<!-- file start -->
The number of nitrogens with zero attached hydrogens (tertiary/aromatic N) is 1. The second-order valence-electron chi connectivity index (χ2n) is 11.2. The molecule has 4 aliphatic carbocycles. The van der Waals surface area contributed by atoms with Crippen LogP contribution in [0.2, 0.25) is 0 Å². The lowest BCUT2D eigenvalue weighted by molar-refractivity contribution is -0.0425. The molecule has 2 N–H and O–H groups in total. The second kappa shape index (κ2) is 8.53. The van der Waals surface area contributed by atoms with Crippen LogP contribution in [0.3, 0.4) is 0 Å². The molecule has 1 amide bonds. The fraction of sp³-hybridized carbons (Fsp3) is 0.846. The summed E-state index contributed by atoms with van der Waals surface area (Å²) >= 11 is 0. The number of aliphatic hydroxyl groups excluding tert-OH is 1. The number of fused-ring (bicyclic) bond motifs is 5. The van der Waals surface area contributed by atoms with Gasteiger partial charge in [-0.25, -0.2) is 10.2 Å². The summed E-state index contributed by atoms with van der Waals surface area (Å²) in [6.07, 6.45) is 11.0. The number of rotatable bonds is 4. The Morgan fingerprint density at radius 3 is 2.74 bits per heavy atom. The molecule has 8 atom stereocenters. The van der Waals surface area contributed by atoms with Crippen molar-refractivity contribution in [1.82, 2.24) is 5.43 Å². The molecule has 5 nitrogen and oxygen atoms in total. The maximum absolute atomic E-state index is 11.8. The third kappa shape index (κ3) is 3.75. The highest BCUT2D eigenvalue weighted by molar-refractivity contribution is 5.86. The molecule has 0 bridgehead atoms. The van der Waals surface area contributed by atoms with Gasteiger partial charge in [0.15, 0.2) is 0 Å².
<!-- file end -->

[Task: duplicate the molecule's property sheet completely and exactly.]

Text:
The number of nitrogens with zero attached hydrogens (tertiary/aromatic N) is 1. The second-order valence-electron chi connectivity index (χ2n) is 11.2. The molecule has 4 aliphatic carbocycles. The van der Waals surface area contributed by atoms with Crippen LogP contribution in [0.2, 0.25) is 0 Å². The lowest BCUT2D eigenvalue weighted by molar-refractivity contribution is -0.0425. The molecule has 2 N–H and O–H groups in total. The second kappa shape index (κ2) is 8.53. The van der Waals surface area contributed by atoms with Crippen LogP contribution in [0.3, 0.4) is 0 Å². The molecule has 1 amide bonds. The fraction of sp³-hybridized carbons (Fsp3) is 0.846. The summed E-state index contributed by atoms with van der Waals surface area (Å²) >= 11 is 0. The number of aliphatic hydroxyl groups excluding tert-OH is 1. The number of fused-ring (bicyclic) bond motifs is 5. The van der Waals surface area contributed by atoms with Gasteiger partial charge in [-0.25, -0.2) is 10.2 Å². The summed E-state index contributed by atoms with van der Waals surface area (Å²) in [6.07, 6.45) is 11.0. The number of rotatable bonds is 4. The Morgan fingerprint density at radius 3 is 2.74 bits per heavy atom. The molecule has 8 atom stereocenters. The van der Waals surface area contributed by atoms with Crippen molar-refractivity contribution in [1.82, 2.24) is 5.43 Å². The molecule has 5 nitrogen and oxygen atoms in total. The maximum absolute atomic E-state index is 11.8. The third kappa shape index (κ3) is 3.75. The highest BCUT2D eigenvalue weighted by molar-refractivity contribution is 5.86. The molecule has 0 bridgehead atoms. The van der Waals surface area contributed by atoms with Gasteiger partial charge in [0.15, 0.2) is 0 Å².